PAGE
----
‘Half Full’ by B-Jam vs Enos
This one starts like a stroboscope going haywire, but after about 20 seconds you get a whole batch of soul loveliness in there as if you’re eating that sweet chicken by the bucketload. That is what makes this track intriguing, on one hand the soulful smoothness in the vocals, which gets contrasted by the more contemporary backing sounds, which have this loopy, fragmented electronical feel to them. Like a deconstructed soul/old school hip hop track, which features both the classical elements of those genres, but which has been taking to town and let themselves be measured up for a new jacket. I am always intrigued, in any kind of art form, by that combo, and in a sense most of the edits in this column are that in a mild version. Something like this widens the chasm between the two parts, which makes the classic sounds pop out more, really singling out those characteristics that causes us to listen to these things in the first place.
‘Take A Chance’ by Moullinex (Satin Jackets remix)
This one starts with a bit of percussion, the bass is quickly added, and then you get some of those synths and that bit of guitar as well, all culminating into this slow, lazy, summer jam kind of vibe. The summer is definitely put in by the percussion, and that guitar and those synths just give you that lazy, staring-over-the-water-while-the-sun-is-shining kind of feel. The vocals help out a bit with that as well, by the way. Just before the two minute mark you get this lovely little bass to do some shoulder and/or hip action to. The aforementioned vocals are nice and high, having a certain lightness to them which make them very easy on the ear as they are asking Won’t you take a chance? Love how Satin Jackets slides that guitar back in at about 3:50, and then have most of what’s around it stripped away to really get this on-the-beach-with-guitar vibe out there. Super sweet and easy on the ear remix of a track on Moullinex’s new album Elsewhere.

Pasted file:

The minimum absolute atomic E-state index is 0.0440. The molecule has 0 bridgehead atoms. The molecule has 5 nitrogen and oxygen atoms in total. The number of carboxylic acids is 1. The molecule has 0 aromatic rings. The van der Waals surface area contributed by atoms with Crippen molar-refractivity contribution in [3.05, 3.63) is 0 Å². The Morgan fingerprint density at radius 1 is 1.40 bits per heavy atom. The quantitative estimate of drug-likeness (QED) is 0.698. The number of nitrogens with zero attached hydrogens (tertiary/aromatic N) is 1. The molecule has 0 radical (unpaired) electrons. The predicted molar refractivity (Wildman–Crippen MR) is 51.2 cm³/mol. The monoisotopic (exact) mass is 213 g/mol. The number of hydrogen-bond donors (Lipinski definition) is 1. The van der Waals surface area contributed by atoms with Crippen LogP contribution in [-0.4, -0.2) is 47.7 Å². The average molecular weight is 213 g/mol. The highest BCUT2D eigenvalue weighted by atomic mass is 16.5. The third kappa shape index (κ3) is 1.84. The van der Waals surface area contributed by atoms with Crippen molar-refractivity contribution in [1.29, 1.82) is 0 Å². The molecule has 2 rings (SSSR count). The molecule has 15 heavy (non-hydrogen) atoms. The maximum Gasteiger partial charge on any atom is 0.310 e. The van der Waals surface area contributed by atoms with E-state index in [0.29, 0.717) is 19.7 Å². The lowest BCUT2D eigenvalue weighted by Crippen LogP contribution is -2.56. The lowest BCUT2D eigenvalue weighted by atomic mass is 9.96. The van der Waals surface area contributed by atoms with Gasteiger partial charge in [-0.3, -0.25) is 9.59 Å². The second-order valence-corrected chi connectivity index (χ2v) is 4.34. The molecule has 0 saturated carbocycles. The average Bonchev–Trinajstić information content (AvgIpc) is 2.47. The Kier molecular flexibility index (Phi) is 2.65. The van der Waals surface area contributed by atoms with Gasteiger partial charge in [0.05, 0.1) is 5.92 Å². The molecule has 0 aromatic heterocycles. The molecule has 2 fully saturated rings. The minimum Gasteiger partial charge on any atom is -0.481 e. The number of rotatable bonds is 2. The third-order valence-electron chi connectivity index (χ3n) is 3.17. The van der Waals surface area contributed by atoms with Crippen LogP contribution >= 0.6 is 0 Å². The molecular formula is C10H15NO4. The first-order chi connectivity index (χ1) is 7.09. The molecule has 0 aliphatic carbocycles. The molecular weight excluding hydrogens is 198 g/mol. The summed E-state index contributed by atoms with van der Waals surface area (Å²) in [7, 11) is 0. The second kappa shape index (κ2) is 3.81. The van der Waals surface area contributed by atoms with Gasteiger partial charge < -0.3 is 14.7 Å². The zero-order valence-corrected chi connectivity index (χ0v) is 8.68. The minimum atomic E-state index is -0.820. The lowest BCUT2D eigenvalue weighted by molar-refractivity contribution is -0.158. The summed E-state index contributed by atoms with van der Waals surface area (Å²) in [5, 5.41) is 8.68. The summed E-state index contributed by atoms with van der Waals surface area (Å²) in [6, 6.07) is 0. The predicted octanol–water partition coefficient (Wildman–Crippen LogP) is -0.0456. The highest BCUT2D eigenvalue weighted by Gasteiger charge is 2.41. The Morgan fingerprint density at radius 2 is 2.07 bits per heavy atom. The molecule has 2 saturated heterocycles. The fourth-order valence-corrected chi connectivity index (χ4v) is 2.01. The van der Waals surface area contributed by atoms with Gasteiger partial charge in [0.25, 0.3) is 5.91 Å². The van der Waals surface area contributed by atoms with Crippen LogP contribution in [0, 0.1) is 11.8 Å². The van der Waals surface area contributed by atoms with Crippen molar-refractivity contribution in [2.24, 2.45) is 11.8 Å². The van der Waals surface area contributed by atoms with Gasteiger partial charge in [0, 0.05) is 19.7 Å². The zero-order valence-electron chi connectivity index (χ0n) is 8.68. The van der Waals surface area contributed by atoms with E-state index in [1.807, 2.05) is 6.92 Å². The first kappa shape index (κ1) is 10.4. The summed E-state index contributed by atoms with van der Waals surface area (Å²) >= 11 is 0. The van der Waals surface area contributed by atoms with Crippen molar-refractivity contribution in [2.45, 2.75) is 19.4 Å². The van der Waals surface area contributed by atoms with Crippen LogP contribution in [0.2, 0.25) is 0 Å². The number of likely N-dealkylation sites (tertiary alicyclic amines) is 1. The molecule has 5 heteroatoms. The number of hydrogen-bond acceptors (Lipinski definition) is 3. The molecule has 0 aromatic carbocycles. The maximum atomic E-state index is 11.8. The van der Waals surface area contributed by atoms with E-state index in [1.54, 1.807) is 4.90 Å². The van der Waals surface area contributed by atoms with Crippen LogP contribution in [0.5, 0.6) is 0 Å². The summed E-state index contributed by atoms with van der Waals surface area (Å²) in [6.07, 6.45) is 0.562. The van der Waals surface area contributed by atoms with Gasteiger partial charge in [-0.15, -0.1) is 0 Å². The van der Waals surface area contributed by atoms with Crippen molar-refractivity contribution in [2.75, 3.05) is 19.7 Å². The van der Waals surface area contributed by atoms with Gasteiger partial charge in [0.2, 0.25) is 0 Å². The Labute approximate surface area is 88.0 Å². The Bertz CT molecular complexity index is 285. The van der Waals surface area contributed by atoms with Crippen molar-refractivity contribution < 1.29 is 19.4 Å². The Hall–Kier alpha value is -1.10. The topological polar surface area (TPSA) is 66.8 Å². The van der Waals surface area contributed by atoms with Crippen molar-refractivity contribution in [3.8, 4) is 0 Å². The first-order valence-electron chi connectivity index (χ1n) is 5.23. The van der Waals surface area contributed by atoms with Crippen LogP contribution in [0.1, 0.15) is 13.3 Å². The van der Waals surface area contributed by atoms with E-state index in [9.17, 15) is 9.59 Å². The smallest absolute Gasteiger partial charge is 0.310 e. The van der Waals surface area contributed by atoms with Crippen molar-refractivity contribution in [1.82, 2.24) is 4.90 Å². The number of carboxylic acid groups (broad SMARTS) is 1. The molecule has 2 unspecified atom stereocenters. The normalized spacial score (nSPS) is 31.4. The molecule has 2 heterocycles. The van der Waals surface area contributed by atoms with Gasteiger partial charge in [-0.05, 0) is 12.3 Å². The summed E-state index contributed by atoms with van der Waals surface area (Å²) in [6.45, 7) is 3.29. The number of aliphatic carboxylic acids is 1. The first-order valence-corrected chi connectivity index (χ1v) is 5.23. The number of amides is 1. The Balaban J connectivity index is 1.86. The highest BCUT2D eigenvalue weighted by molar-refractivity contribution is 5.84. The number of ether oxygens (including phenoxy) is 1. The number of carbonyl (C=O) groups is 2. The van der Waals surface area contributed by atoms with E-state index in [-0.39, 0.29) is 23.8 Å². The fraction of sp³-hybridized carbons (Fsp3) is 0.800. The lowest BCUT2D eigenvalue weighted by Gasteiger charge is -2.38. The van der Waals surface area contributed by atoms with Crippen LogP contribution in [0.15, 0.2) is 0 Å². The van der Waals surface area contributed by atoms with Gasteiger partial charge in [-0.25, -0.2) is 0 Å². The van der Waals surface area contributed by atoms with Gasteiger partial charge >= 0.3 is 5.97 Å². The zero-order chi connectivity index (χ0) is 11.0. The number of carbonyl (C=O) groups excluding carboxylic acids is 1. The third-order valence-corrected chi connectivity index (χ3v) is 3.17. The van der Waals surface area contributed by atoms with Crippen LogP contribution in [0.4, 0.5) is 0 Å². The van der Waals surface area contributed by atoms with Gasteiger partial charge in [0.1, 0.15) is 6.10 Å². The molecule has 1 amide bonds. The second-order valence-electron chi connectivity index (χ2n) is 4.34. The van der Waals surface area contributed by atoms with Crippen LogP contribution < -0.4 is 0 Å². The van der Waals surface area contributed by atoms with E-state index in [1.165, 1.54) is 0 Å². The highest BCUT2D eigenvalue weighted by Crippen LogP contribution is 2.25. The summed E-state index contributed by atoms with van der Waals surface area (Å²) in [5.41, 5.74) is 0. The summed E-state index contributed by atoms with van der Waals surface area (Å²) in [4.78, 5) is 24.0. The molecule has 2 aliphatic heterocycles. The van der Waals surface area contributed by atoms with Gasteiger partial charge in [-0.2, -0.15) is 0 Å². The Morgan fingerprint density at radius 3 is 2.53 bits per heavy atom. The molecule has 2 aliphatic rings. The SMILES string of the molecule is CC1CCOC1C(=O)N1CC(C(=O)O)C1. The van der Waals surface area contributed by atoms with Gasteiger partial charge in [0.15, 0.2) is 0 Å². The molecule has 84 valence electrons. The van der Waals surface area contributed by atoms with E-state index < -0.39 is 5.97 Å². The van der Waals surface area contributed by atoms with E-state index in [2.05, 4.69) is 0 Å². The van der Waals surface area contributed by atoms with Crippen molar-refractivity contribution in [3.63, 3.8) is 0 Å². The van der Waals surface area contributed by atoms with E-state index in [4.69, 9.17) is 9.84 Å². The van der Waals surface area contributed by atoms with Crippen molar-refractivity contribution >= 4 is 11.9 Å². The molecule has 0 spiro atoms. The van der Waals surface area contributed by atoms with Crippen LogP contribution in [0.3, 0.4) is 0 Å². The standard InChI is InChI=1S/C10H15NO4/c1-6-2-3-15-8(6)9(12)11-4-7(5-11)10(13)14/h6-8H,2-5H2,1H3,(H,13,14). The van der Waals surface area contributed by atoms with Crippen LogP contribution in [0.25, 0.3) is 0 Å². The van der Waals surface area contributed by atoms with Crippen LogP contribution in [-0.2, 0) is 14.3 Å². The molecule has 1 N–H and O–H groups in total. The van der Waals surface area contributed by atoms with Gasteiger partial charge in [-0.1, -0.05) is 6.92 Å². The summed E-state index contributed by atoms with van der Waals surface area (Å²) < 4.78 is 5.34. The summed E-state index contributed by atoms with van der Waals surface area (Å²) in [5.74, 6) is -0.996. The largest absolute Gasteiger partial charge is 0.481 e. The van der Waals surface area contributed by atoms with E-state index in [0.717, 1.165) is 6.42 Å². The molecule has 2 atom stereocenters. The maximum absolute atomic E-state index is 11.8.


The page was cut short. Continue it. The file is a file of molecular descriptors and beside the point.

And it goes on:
‘No Sleeep’ by Janet Jackson
Pop diva Janet Jackson is back, this time with the sultry ‘No Sleeep’. She starts by singing that you are missing her, and that she is missing you. And that when you guys finally meet, there’ll surely be little sleeping going on (you go for it, honey!). Despite the scene just illustrated, this is, like I said, more a low key, sultry affair instead of a power pop sex track. It has a nice R&B vibe, and they glossed it over with a bit of class, making it one of those old school love songs. Including a dash of organ, a subtle bass line, and a nice little kick drum to keep it moving forward a bit. Definitely a welcome return from la Jackson, and returns can always be soooo terrible, but this one surely isn’t that.